This Internet discussion group is administered in the name of the International Horn Society, and its purpose is to provide a forum for electronic conversation about all things relating to the (French) horn: repertoire, teachers and students, pedagogy, workshop and festival announcements, alternate fingerings, the nasty business about whether stopping raises or lowers pitch, horn players versus conductors, horn humor and anecdotes, instrumental repair and technology, scholarly reports, orchestra or band music, chamber ensembles, relations with other brass instruments, or anything else the subscribers may want to take on. Although the initial list was sponsored by the International Horn Society, list membership is open to all interested
HISTORIC BRASS To get all messages of the list, send an email to giving a few words about yourself and yourresearch interests and you will be added to the list within a few days.

Contact: (Wayne B. Cripps) 

Purpose: For lute players and researchers of lute music. brass

Mail with: 

sub tombone-l Your Name

Trombone performer's list.

Mail with: 

Subscribe trumpet-l 


This unmoderated list is devoted to the subject of the trumpet. Messages on the topic of the trumpet or anything related to it are allowed on this list. The individuals posting messages here are solely responsible for the content of their own messages.

  Piano/Keyboard instrument lists



Mail with  


HPSCHD-L is devoted to early stringed keyboard instruments: harpsichords, clavichords, fortepianos, virginals, and all similar instruments except the modern piano. The list is an open forum for all topics related to these instruments, including their theory and principles of construction, decoration, and history and evolution from their earliest beginnings through modern times. Other topics for discussion include performers on these instruments, performance practice, literature, pedagogy, care and ownership. We may also stray to include ads of instruments/music/ recordings for sale or wanted, discussion of performances or recordings, and musical editions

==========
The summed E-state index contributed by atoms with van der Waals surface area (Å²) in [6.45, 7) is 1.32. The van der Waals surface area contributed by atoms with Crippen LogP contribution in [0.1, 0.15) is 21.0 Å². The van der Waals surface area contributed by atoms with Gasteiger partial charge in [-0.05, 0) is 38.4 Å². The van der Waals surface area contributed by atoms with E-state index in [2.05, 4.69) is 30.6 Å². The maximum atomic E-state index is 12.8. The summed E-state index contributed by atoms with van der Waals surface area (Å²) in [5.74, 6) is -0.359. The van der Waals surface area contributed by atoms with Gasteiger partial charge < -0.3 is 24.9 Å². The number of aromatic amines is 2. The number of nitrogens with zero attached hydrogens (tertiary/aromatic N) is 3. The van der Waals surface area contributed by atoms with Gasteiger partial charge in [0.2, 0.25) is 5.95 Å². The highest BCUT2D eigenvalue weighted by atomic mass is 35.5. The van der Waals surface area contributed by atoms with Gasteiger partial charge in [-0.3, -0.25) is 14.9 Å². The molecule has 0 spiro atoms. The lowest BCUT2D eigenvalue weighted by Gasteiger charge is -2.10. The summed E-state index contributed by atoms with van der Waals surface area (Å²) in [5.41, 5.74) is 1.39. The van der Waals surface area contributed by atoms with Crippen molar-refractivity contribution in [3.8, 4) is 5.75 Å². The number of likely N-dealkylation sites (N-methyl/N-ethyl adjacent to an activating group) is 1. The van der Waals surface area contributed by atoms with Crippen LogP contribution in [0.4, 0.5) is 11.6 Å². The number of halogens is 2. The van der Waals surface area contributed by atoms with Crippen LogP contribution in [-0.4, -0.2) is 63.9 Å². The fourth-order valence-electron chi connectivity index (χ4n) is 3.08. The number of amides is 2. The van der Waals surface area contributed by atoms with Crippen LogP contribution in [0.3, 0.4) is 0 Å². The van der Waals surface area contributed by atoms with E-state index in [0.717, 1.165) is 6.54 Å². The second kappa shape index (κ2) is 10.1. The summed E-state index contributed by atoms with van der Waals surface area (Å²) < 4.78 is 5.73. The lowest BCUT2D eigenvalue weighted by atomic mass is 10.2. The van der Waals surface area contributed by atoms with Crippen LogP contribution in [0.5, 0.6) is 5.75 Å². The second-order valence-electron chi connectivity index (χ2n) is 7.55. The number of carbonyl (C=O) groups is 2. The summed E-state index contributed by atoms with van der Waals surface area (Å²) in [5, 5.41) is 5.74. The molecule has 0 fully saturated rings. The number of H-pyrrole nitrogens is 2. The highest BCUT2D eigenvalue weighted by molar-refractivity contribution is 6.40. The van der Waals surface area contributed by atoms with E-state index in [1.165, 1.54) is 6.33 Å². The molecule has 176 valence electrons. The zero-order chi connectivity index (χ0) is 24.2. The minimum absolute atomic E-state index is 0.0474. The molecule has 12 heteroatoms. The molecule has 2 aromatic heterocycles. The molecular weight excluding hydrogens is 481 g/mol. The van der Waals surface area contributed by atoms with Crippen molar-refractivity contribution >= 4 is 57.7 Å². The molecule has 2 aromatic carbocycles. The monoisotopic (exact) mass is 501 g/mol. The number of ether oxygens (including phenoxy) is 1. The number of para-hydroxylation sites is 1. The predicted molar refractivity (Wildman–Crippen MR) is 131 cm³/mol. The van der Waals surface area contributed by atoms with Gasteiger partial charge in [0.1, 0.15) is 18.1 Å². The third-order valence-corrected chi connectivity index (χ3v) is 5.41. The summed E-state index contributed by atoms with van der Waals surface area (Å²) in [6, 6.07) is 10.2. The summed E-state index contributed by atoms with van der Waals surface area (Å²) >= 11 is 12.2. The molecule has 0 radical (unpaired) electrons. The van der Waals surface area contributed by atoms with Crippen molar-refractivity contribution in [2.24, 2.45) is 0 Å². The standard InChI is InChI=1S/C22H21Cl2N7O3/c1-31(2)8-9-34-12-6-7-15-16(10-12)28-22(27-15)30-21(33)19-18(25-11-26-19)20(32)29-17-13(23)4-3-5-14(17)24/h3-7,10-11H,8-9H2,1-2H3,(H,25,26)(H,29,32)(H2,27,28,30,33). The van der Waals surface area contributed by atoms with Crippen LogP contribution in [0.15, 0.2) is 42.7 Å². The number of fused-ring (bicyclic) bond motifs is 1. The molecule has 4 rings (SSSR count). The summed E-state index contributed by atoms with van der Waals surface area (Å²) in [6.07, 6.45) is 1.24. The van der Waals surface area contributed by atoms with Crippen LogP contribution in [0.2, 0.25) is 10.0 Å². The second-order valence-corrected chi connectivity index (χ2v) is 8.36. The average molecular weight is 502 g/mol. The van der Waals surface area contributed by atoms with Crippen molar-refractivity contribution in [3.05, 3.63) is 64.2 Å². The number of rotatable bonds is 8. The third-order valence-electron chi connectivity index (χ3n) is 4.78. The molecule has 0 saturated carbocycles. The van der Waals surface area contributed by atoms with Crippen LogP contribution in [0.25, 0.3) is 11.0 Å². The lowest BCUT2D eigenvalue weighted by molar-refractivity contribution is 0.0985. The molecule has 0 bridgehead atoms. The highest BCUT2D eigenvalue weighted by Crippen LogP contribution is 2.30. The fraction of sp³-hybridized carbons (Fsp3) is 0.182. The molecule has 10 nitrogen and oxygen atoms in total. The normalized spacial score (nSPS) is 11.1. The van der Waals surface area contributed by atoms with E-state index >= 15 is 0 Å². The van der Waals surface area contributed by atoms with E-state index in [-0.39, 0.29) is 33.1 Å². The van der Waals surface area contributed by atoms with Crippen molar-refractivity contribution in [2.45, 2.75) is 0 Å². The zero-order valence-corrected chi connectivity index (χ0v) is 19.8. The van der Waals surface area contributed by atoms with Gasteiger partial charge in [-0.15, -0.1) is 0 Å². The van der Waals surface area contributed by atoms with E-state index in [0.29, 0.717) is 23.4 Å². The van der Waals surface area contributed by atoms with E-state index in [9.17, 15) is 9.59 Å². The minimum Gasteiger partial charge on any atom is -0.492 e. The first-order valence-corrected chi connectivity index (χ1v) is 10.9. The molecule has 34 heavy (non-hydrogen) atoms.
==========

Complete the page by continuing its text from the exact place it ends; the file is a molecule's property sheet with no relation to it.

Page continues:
KEYB-LIT-L mail with  
subscribe keyb-lit-l
For discussion of keyboard literature
PIANO-L with:  

subscribe piano-l

A list for discussion among piano performers and educators. Archives available at:
You can subscribe to the list by sending an e-mail with the text (not subject) subscribe community-music [or, community-music-digest] to majordomo@a   

subscribe community-music  

or community-music digest  


The community-music mailing list, established in July, 1995, allows those interested in community bands as well as orchestras to share concerns, programs, and other information. We also have some web resources, at , and I invite anyone to have a look to see what the list is all about. 
PIANOFORTE (a list for discussion of and by piano performers) To subscribe, mail: with:  
subscribe pianoforte

A list for discussion among piano performers. Focuses on classical piano. Archives are located at: 

To subscribe, mail with: 

Subscribe Firstname Lastname 


PipeChat: A discussion List for pipe/digital organs & related topics  





Mail with  


PIPORG-L discusses musical, technical and historical aspects of organs of all kinds -- classical, theater, electronic, reed, tracker, electropneumatic, etc., etc. Stoplists, recitals (past and future), recordings, jobs (wanted and available), restoration hints, news of progress in restoration projects are all interesting. Requests for advice or information are encouraged, and stories of your experiences and knowledge are eagerly consumed. In short, if it is interesting and about organs, this group would like to hear about it. 
18-PNO-L mail with  
subscribe 18-pno-l
For discussion of 18th century piano works
20-PNO-L mail with  
subscribe 20-pno-l
For discussion of 20th century piano works
PNO-FAC-L mail with  
subscribe pno-fac-l
For discussion issues concerning piano faculties
PNO-PED-L mail with:  
subscribe pno-ped-l
For discussion of piano teaching.